Nothing much has happened lately. My IM football team (Stimulus Package) won its first game, I spent most of the weekend talking smack about fantasy football with a friend who was in town (I lost 109-110, thank you very much Santonio Holmes), I went to a reading by Kenyan author Ngugi wa Thiong'o, and for the first time in what seems like way too long, I got a really good run in today. It only lasted 2:20, but I did some stuff up in Tilden I hadn't done in a while and was absolutely bombing down the hills on the way back with a gorgeous sunset and 4 bridges in view and Tarkio's cover of Squeeze's Goodbye Girl on the iPod.
I also finished listening to Erik Larsen's Devil in the White City: Murder, Magic, and Madness at the Fair that Changed America. It's separately about both the 1893 Chicago World's Fair and a serial murderer who was operating in Chicago at the same time. It was recommended to me by a buddy of mine who lives in Chicago when I was visiting him in Chicago during a family reunion in Chicago this past summer. Chicago. I think I should have said Chicago a couple more times in the past few sentences. ANYWAY, the book was great. Larsen made the fair extremely suspenseful (Will Chicago be chosen as the sight? Will it get built on time? Will they build something cooler than the Eiffel Tower? Will it be a success?) and also turned it into a beautiful and inspirational mass civic action, like the civil rights movement or something. And he contrasts that to one of the first serial murderers in US history. It's an unusual combo, but it seems to work for the most part.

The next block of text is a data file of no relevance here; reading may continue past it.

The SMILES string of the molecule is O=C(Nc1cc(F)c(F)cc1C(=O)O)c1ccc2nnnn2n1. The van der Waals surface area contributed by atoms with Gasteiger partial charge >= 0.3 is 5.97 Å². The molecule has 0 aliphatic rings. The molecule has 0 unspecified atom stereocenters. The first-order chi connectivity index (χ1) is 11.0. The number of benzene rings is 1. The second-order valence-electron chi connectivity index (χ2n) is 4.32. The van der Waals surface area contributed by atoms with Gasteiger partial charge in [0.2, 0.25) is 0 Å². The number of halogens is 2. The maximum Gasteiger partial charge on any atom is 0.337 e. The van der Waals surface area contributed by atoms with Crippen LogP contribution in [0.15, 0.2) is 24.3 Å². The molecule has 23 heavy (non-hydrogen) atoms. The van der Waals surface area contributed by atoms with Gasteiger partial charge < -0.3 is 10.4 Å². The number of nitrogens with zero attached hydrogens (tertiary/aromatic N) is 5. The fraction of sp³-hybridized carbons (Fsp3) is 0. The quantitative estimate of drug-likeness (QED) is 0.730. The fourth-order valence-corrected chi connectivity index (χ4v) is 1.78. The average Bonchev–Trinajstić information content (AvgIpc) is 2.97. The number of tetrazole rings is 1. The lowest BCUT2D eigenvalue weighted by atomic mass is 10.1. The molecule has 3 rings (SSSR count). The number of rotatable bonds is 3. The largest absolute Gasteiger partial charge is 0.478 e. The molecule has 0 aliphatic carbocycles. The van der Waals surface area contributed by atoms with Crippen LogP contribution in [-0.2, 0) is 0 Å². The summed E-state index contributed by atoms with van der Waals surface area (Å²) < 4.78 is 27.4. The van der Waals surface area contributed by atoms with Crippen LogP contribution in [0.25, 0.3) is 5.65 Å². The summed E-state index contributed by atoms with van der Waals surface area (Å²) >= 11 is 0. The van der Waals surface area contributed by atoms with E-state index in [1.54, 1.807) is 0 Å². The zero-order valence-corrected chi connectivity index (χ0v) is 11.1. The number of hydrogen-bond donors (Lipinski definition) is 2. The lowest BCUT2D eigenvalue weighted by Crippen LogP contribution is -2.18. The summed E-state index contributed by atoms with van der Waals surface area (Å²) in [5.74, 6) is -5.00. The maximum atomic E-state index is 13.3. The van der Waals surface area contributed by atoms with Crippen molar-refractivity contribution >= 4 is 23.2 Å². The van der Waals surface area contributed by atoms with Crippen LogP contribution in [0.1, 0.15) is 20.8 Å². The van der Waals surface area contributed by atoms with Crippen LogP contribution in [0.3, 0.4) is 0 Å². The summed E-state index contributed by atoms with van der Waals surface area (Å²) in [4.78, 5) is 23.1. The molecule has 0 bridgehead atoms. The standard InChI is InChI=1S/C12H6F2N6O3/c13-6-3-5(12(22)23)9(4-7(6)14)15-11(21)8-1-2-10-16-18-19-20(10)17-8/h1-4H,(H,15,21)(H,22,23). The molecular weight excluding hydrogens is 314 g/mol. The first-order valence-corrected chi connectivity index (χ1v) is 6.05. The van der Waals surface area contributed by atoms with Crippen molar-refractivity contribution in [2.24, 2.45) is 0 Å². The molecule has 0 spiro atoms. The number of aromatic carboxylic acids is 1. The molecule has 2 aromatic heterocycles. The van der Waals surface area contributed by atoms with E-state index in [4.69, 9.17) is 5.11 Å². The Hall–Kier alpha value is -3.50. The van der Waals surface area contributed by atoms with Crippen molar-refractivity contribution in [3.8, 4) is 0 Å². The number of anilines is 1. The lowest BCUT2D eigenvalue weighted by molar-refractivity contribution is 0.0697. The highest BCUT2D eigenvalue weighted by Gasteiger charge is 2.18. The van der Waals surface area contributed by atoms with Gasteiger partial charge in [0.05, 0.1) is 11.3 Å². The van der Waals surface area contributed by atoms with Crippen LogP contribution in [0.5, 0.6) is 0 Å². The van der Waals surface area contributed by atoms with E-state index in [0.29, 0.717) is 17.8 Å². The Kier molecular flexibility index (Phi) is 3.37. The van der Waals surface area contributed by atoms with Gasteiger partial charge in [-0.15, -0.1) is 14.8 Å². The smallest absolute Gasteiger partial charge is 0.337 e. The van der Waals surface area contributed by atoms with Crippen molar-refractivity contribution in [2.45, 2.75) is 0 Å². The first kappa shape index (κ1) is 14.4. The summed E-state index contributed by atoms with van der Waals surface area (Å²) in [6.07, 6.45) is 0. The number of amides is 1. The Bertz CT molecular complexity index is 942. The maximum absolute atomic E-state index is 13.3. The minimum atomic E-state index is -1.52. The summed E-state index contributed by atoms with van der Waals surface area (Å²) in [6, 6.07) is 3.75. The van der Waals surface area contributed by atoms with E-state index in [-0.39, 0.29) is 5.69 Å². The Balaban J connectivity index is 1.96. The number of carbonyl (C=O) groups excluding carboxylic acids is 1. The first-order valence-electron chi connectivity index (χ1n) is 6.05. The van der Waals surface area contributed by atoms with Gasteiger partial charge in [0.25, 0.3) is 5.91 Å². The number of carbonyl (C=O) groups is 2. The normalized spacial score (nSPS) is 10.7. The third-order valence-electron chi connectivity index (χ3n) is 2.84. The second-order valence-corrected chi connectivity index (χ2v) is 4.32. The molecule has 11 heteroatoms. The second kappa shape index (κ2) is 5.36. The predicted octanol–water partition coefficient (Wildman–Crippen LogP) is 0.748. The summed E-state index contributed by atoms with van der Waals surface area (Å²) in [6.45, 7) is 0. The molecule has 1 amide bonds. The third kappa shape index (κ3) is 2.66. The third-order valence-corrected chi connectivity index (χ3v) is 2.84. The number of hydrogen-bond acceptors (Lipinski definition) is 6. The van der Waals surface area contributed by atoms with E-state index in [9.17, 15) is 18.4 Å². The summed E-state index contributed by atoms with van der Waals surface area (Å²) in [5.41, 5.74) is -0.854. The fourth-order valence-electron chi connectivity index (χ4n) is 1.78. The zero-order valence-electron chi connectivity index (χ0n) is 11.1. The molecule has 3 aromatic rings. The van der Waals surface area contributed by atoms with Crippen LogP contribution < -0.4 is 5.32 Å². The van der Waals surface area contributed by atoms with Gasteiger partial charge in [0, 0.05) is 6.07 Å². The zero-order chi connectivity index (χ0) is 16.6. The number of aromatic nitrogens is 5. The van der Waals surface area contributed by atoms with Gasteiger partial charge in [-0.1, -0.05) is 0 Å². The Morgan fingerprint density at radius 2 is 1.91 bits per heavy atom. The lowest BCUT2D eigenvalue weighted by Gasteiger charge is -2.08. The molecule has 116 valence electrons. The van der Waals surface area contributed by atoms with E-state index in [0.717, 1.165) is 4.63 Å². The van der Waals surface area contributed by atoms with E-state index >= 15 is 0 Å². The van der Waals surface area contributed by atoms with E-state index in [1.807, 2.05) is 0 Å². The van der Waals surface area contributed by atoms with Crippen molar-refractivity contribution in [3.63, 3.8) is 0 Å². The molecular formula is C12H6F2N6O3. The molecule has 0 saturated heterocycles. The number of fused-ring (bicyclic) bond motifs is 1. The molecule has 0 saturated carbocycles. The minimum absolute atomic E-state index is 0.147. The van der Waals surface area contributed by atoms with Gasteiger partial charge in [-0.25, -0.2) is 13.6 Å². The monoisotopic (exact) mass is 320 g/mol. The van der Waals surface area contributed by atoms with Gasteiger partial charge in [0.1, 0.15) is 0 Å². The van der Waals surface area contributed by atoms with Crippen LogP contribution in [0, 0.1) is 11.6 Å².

It's certainly possible this is an exaggeration of the importance of the fair in history, but Larsen does a great job of showing how many famous people were involved in the fair, how many inventions came from it, and how Chicago was growing rapidly during the gilded age. Finally, having somewhat recently had the unfortunate experience of listening to Ayn Rand's The Fountainhead, it was interesting to learn about the Chicago architects that were involved with the fair (Louis Sullivan, Frank Lloyd Wright) on which her book was clearly based.